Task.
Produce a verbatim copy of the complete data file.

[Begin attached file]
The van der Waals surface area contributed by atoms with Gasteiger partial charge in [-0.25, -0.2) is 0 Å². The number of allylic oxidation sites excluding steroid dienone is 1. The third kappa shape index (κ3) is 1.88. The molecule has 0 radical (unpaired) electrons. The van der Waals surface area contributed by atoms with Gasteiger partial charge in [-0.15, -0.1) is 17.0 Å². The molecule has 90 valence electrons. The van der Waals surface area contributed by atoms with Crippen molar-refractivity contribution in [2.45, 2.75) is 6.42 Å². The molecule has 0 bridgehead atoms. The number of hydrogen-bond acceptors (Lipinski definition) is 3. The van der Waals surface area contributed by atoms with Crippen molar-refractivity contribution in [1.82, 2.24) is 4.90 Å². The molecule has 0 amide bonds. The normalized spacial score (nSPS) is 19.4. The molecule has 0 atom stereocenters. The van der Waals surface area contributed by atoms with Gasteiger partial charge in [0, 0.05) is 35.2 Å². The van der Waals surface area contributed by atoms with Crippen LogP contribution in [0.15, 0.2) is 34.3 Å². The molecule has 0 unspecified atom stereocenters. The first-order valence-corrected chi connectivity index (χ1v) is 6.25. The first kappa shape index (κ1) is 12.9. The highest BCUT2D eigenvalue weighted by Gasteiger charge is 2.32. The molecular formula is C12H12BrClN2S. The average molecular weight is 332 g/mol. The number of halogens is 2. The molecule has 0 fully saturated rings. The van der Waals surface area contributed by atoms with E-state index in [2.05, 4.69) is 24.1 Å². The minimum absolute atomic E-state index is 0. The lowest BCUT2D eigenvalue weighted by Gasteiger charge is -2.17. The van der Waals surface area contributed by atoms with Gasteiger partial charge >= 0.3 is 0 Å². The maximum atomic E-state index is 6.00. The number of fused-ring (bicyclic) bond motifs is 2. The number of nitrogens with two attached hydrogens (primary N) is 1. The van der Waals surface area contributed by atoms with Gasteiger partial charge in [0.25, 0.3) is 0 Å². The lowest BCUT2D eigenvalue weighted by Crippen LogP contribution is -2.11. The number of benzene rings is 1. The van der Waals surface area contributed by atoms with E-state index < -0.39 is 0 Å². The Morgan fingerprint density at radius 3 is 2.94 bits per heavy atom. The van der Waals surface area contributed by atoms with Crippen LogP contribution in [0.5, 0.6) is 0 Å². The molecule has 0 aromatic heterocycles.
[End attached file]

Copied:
The van der Waals surface area contributed by atoms with Gasteiger partial charge in [-0.25, -0.2) is 0 Å². The number of allylic oxidation sites excluding steroid dienone is 1. The third kappa shape index (κ3) is 1.88. The molecule has 0 radical (unpaired) electrons. The van der Waals surface area contributed by atoms with Gasteiger partial charge in [-0.15, -0.1) is 17.0 Å². The molecule has 90 valence electrons. The van der Waals surface area contributed by atoms with Crippen molar-refractivity contribution in [2.45, 2.75) is 6.42 Å². The molecule has 0 bridgehead atoms. The number of hydrogen-bond acceptors (Lipinski definition) is 3. The van der Waals surface area contributed by atoms with Crippen molar-refractivity contribution in [1.82, 2.24) is 4.90 Å². The molecule has 0 amide bonds. The normalized spacial score (nSPS) is 19.4. The molecule has 0 atom stereocenters. The van der Waals surface area contributed by atoms with Gasteiger partial charge in [0, 0.05) is 35.2 Å². The van der Waals surface area contributed by atoms with Crippen LogP contribution in [0.15, 0.2) is 34.3 Å². The molecule has 0 unspecified atom stereocenters. The first-order valence-corrected chi connectivity index (χ1v) is 6.25. The first kappa shape index (κ1) is 12.9. The highest BCUT2D eigenvalue weighted by Gasteiger charge is 2.32. The molecular formula is C12H12BrClN2S. The average molecular weight is 332 g/mol. The number of halogens is 2. The molecule has 0 fully saturated rings. The van der Waals surface area contributed by atoms with E-state index in [2.05, 4.69) is 24.1 Å². The minimum absolute atomic E-state index is 0. The lowest BCUT2D eigenvalue weighted by Gasteiger charge is -2.17. The van der Waals surface area contributed by atoms with Gasteiger partial charge >= 0.3 is 0 Å². The maximum atomic E-state index is 6.00. The number of fused-ring (bicyclic) bond motifs is 2. The number of nitrogens with two attached hydrogens (primary N) is 1. The van der Waals surface area contributed by atoms with Gasteiger partial charge in [0.25, 0.3) is 0 Å². The lowest BCUT2D eigenvalue weighted by Crippen LogP contribution is -2.11. The number of benzene rings is 1. The van der Waals surface area contributed by atoms with E-state index < -0.39 is 0 Å². The Morgan fingerprint density at radius 3 is 2.94 bits per heavy atom. The van der Waals surface area contributed by atoms with Crippen LogP contribution in [0.5, 0.6) is 0 Å². The molecule has 0 aromatic heterocycles.